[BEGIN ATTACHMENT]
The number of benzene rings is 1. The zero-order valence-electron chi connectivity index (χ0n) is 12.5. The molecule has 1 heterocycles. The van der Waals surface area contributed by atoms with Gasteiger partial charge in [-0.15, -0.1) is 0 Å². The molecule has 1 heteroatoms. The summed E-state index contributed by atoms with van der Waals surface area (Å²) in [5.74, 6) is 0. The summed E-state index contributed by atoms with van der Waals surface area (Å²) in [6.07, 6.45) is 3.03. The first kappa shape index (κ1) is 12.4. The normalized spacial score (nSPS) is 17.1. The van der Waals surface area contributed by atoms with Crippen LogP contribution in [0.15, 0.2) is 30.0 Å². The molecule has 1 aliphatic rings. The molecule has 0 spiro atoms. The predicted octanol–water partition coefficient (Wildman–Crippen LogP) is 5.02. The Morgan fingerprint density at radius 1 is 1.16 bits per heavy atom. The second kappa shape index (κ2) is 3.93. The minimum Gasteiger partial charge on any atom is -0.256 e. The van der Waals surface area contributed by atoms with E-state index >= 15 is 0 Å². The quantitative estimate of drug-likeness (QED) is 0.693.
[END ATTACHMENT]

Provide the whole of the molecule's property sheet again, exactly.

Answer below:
The number of benzene rings is 1. The zero-order valence-electron chi connectivity index (χ0n) is 12.5. The molecule has 1 heterocycles. The van der Waals surface area contributed by atoms with Gasteiger partial charge in [-0.15, -0.1) is 0 Å². The molecule has 1 heteroatoms. The summed E-state index contributed by atoms with van der Waals surface area (Å²) in [5.74, 6) is 0. The summed E-state index contributed by atoms with van der Waals surface area (Å²) in [6.07, 6.45) is 3.03. The first kappa shape index (κ1) is 12.4. The normalized spacial score (nSPS) is 17.1. The van der Waals surface area contributed by atoms with Crippen LogP contribution in [0.15, 0.2) is 30.0 Å². The molecule has 1 aliphatic rings. The molecule has 0 spiro atoms. The predicted octanol–water partition coefficient (Wildman–Crippen LogP) is 5.02. The Morgan fingerprint density at radius 1 is 1.16 bits per heavy atom. The second kappa shape index (κ2) is 3.93. The minimum Gasteiger partial charge on any atom is -0.256 e. The van der Waals surface area contributed by atoms with E-state index >= 15 is 0 Å². The quantitative estimate of drug-likeness (QED) is 0.693.